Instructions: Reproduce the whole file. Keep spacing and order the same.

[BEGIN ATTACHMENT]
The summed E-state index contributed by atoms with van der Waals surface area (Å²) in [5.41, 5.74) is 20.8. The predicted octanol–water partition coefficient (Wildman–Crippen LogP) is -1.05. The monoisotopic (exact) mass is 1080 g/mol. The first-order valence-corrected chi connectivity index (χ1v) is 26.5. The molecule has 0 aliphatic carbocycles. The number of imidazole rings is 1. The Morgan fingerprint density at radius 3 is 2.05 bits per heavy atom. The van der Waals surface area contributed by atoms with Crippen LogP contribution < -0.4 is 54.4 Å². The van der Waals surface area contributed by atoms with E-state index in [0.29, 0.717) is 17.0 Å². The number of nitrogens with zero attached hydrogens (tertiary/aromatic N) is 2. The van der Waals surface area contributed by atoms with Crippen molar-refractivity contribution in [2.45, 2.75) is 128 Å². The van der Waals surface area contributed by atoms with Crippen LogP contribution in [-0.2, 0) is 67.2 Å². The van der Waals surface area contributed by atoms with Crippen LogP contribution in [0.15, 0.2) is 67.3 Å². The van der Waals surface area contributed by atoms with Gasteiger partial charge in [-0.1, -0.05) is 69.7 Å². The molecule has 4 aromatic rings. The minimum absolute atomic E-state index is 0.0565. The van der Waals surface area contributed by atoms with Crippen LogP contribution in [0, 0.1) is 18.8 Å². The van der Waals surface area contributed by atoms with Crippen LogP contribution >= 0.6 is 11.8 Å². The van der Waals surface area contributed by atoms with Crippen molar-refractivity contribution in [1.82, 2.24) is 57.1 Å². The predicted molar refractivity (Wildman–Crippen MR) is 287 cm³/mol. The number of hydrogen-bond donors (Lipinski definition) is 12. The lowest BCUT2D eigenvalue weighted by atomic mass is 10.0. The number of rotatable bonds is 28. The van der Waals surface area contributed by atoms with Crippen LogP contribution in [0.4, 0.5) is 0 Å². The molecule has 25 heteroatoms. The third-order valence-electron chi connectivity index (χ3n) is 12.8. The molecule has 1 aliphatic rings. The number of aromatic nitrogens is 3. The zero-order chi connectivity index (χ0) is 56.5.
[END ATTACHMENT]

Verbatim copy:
The summed E-state index contributed by atoms with van der Waals surface area (Å²) in [5.41, 5.74) is 20.8. The predicted octanol–water partition coefficient (Wildman–Crippen LogP) is -1.05. The monoisotopic (exact) mass is 1080 g/mol. The first-order valence-corrected chi connectivity index (χ1v) is 26.5. The molecule has 0 aliphatic carbocycles. The number of imidazole rings is 1. The Morgan fingerprint density at radius 3 is 2.05 bits per heavy atom. The van der Waals surface area contributed by atoms with Crippen LogP contribution < -0.4 is 54.4 Å². The van der Waals surface area contributed by atoms with E-state index in [0.29, 0.717) is 17.0 Å². The number of nitrogens with zero attached hydrogens (tertiary/aromatic N) is 2. The van der Waals surface area contributed by atoms with Crippen molar-refractivity contribution in [2.45, 2.75) is 128 Å². The van der Waals surface area contributed by atoms with Crippen LogP contribution in [-0.2, 0) is 67.2 Å². The van der Waals surface area contributed by atoms with Crippen LogP contribution in [0.15, 0.2) is 67.3 Å². The van der Waals surface area contributed by atoms with Gasteiger partial charge in [-0.1, -0.05) is 69.7 Å². The molecule has 4 aromatic rings. The minimum absolute atomic E-state index is 0.0565. The van der Waals surface area contributed by atoms with Crippen LogP contribution in [0, 0.1) is 18.8 Å². The van der Waals surface area contributed by atoms with Crippen LogP contribution >= 0.6 is 11.8 Å². The van der Waals surface area contributed by atoms with Crippen molar-refractivity contribution in [1.82, 2.24) is 57.1 Å². The predicted molar refractivity (Wildman–Crippen MR) is 287 cm³/mol. The number of hydrogen-bond donors (Lipinski definition) is 12. The lowest BCUT2D eigenvalue weighted by atomic mass is 10.0. The number of rotatable bonds is 28. The van der Waals surface area contributed by atoms with Crippen LogP contribution in [0.4, 0.5) is 0 Å². The molecule has 25 heteroatoms. The third-order valence-electron chi connectivity index (χ3n) is 12.8. The molecule has 1 aliphatic rings. The number of aromatic nitrogens is 3. The zero-order chi connectivity index (χ0) is 56.5.